While the debtor argued that Steelcase was not an affiliate because it owned only 6.51 percent of the debtor’s shares authorized to vote on the debtor’s bankruptcy filing, the debtor’s secured lender argued that the debtor was an affiliate because Steelcase owned more than 27 percent of the debtor’s outstanding voting securities. The court rejected the debtor’s argument and concluded that mere 20 percent ownership of the debtor’s voting securities mandates affiliate status, stating that it was irrelevant what percentage of the voting securities held by Steelcase were authorized to vote on the debtor’s bankruptcy filing.
In that case, the court also did not have a problem finding that Steelcase was an “issuer,” and therefore concluded that the debtor was ineligible to proceed under subchapter V because it was an affiliate of Steelcase. The Exchange Act broadly defines “issuer” to mean “any person who issues or proposes to issue any security.” This definition is extremely broad when read together with “security,” as defined in the Exchange Act. The implication of Serendipity Labs is that a small business that would otherwise qualify to be a subchapter V debtor will be ineligible — even if the issuer is not a public company.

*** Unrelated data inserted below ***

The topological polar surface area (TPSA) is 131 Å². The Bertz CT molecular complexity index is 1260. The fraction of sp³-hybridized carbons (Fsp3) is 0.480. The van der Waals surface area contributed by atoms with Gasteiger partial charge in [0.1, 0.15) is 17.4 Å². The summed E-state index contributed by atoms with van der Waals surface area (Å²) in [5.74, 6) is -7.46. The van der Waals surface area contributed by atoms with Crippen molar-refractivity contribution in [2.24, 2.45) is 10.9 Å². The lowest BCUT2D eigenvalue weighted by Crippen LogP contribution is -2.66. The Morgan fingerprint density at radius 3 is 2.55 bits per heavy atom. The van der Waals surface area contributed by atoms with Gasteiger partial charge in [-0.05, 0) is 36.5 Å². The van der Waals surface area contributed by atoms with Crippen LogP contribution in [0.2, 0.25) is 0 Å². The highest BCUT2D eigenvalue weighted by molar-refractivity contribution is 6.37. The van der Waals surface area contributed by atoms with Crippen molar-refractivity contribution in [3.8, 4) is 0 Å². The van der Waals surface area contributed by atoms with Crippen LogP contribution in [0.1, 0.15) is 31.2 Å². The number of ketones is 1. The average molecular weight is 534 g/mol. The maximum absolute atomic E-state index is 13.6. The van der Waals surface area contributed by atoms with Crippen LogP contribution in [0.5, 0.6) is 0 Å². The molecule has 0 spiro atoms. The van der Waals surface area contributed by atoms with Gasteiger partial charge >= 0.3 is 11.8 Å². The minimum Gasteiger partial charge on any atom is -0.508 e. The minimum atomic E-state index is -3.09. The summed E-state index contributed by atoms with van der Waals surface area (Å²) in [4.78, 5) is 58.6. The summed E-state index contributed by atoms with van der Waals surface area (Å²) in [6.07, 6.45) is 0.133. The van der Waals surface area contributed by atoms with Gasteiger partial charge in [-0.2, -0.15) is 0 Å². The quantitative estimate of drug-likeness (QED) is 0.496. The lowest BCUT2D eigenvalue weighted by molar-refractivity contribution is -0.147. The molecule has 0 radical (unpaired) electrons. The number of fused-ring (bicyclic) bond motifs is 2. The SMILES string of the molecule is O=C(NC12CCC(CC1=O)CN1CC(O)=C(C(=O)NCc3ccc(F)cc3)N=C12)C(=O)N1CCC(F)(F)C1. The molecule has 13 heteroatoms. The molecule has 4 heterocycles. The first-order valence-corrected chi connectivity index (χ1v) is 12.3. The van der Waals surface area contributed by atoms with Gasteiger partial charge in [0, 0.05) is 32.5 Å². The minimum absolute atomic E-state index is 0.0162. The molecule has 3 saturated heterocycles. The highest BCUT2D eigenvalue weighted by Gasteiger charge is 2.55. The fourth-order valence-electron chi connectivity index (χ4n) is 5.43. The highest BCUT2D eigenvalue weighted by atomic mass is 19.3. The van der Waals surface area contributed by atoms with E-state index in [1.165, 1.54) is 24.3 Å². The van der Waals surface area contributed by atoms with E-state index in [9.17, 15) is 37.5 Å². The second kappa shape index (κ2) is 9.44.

Reporting Requirements Under §§ 13 or 15(d) of the Exchange Act